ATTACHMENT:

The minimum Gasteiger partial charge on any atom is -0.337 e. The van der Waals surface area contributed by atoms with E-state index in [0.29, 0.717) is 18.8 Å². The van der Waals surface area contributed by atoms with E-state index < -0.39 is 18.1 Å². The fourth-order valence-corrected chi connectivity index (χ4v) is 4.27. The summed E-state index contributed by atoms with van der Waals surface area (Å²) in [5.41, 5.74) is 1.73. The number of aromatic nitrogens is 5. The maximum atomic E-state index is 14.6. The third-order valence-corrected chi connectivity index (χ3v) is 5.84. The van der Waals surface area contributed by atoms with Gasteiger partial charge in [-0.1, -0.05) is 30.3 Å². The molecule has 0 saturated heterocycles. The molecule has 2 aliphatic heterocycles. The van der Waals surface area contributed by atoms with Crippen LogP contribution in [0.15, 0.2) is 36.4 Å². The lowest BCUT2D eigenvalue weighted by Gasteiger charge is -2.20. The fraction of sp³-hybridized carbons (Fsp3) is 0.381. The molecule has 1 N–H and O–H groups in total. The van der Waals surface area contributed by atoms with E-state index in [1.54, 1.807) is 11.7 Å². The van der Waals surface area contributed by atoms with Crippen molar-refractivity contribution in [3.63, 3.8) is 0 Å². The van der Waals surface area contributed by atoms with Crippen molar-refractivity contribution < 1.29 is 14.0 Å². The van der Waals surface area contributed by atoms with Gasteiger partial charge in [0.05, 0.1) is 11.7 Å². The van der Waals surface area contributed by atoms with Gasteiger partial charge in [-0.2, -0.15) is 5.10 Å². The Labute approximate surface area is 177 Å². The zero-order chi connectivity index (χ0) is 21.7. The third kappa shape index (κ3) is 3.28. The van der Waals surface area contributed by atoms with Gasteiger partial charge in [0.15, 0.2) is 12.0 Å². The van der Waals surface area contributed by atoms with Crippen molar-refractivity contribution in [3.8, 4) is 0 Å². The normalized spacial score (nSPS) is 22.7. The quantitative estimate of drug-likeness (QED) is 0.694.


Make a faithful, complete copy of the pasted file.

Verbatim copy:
The minimum Gasteiger partial charge on any atom is -0.337 e. The van der Waals surface area contributed by atoms with E-state index in [0.29, 0.717) is 18.8 Å². The van der Waals surface area contributed by atoms with E-state index < -0.39 is 18.1 Å². The fourth-order valence-corrected chi connectivity index (χ4v) is 4.27. The summed E-state index contributed by atoms with van der Waals surface area (Å²) in [5.41, 5.74) is 1.73. The number of aromatic nitrogens is 5. The maximum atomic E-state index is 14.6. The third-order valence-corrected chi connectivity index (χ3v) is 5.84. The van der Waals surface area contributed by atoms with Gasteiger partial charge in [-0.1, -0.05) is 30.3 Å². The molecule has 0 saturated heterocycles. The molecule has 2 aliphatic heterocycles. The van der Waals surface area contributed by atoms with Crippen LogP contribution in [0.15, 0.2) is 36.4 Å². The lowest BCUT2D eigenvalue weighted by Gasteiger charge is -2.20. The fraction of sp³-hybridized carbons (Fsp3) is 0.381. The molecule has 1 N–H and O–H groups in total. The van der Waals surface area contributed by atoms with E-state index in [1.54, 1.807) is 11.7 Å². The van der Waals surface area contributed by atoms with Crippen molar-refractivity contribution in [3.63, 3.8) is 0 Å². The van der Waals surface area contributed by atoms with Crippen molar-refractivity contribution < 1.29 is 14.0 Å². The van der Waals surface area contributed by atoms with Gasteiger partial charge in [0.05, 0.1) is 11.7 Å². The van der Waals surface area contributed by atoms with Gasteiger partial charge in [-0.2, -0.15) is 5.10 Å². The Labute approximate surface area is 177 Å². The zero-order chi connectivity index (χ0) is 21.7. The third kappa shape index (κ3) is 3.28. The van der Waals surface area contributed by atoms with Gasteiger partial charge in [0.15, 0.2) is 12.0 Å². The van der Waals surface area contributed by atoms with Crippen molar-refractivity contribution in [3.8, 4) is 0 Å². The normalized spacial score (nSPS) is 22.7. The quantitative estimate of drug-likeness (QED) is 0.694.